Michael J. Fox (Evan Agostini/AP)

Fox will play a husband and father of three from New York City dealing with family, career, and challenges — including Parkinson’s — all loosely drawn from Fox’s real life.

NBC outbid other broadcast networks to land the new family comedy by offering to commit to one full season’s worth of episodes, sight unseen.

Fox, who last appeared as a sitcom regular in ABC’s “Spin City” in the 90s, will star in the new comedy about which details are scarce, except that it would be based on his personal family life. Fox left “Spin City” in 2000, after revealing publicly that he had been diagnosed with Parkinson’s Disease; he was replaced by Charlie Sheen on that show.

In theory, the new comedy, which will be produced by Sony Pictures Television and Olive Bridge Entertainment, is a perfect fit for NBC under its new marching orders. Last month, at Summer TV Press Tour 2012, the network’s entertainment division chairman Bob Greenblatt told TV critics that while appreciative of the “sophisticated” NBC comedies — “30 Rock,” “Parks and Recreation,” “Community,” “The Office,” etc. — he inherited when he joined the network in January 2011, he is determined to broaden out the network’s comedy lineup.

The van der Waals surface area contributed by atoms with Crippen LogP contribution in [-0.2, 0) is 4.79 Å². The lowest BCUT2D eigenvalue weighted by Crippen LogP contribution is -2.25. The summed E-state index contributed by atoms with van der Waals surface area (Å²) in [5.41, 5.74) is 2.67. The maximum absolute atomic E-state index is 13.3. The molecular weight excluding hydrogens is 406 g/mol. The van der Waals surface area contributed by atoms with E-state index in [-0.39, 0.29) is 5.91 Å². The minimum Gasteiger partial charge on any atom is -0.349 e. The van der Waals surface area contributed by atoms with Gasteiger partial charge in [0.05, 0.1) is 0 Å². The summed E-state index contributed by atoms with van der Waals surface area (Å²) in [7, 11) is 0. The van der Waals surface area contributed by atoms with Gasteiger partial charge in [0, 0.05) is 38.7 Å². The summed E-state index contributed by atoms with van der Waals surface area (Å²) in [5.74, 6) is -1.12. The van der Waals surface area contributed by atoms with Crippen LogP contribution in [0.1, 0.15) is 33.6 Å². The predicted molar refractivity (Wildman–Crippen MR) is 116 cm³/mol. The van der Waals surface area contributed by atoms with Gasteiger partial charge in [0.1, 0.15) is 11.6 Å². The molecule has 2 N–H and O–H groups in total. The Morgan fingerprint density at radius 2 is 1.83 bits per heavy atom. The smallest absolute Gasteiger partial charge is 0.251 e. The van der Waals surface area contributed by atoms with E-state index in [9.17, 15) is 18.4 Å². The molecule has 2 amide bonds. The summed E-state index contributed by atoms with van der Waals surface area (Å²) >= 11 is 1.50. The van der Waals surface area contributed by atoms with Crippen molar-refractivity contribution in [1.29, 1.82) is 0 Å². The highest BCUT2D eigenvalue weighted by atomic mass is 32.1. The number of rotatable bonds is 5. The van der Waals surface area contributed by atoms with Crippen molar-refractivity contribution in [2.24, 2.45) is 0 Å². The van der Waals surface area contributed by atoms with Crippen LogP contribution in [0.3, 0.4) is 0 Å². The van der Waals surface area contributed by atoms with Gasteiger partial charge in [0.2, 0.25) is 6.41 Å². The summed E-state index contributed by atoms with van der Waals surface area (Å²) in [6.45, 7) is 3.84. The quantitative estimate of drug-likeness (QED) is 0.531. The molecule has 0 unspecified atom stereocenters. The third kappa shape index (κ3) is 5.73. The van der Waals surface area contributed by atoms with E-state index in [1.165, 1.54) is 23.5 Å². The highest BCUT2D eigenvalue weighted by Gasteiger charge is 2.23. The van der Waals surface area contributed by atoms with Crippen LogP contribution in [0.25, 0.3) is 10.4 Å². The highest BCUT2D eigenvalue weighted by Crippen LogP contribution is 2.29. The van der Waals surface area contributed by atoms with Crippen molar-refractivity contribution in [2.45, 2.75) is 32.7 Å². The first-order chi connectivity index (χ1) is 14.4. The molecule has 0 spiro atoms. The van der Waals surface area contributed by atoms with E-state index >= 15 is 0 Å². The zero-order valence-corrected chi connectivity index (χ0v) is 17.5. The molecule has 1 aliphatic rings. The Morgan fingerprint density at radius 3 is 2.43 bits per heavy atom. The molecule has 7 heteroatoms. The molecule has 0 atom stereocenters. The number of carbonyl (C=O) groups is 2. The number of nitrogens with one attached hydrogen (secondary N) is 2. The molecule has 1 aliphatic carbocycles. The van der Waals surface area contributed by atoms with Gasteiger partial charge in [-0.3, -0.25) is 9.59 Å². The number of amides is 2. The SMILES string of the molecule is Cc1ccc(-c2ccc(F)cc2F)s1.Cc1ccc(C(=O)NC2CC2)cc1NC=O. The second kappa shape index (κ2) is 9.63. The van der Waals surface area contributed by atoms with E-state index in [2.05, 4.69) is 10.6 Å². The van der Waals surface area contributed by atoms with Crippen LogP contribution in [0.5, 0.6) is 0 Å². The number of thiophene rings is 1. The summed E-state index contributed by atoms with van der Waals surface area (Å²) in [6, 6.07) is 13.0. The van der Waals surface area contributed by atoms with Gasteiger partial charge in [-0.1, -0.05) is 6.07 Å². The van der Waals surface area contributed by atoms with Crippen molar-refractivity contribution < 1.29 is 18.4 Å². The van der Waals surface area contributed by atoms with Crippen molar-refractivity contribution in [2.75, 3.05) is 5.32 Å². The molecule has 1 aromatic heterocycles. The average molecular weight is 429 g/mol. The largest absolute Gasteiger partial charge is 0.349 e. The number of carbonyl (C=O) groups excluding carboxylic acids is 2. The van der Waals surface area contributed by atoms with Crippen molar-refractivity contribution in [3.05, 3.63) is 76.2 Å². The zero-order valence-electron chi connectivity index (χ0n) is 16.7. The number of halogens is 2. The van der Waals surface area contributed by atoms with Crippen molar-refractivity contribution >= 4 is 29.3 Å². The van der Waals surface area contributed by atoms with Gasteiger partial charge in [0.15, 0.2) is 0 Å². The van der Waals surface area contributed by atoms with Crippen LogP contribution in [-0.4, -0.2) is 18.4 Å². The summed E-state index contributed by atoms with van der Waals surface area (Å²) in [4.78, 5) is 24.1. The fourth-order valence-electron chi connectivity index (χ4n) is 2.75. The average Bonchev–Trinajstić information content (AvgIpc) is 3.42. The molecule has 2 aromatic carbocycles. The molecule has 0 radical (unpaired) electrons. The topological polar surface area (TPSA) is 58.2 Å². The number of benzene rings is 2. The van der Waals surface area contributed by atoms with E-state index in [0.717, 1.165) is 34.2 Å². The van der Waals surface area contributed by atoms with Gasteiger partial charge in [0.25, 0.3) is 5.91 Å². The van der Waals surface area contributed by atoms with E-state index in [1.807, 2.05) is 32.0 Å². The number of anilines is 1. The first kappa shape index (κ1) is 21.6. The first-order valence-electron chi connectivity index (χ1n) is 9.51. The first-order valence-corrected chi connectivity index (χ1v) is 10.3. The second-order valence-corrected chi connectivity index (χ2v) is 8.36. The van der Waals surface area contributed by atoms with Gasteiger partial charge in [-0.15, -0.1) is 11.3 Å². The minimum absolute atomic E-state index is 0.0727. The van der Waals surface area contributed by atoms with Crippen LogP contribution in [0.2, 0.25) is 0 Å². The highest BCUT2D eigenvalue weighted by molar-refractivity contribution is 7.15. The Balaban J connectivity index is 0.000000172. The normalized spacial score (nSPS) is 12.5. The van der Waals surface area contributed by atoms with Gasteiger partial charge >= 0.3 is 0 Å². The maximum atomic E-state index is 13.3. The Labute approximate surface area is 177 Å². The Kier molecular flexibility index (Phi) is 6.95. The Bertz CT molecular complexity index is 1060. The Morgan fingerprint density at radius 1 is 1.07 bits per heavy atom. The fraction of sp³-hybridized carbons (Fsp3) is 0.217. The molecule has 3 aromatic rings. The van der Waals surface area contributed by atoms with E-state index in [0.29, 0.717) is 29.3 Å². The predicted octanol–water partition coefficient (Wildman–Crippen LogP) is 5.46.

But don’t look for Fox’s comedy on NBC’s lineup this coming TV season — the network said in Monday’s announcement the show would debut in the Fall of 2013.

“To bring Michael J. Fox back to NBC is a supreme honor and we are thrilled that one of the great comedic television stars is coming home again,” said Greenblatt. “From the moment we met with Michael to hear his unique point of view about this new show, we were completely captivated and on board. He is utterly relatable, optimistic, and in a class by himself, and I have no doubt that the character he will create — and the vivid family characters surrounding him — will be both instantly recognizable and hilarious. Being in business with him is a supreme pleasure.”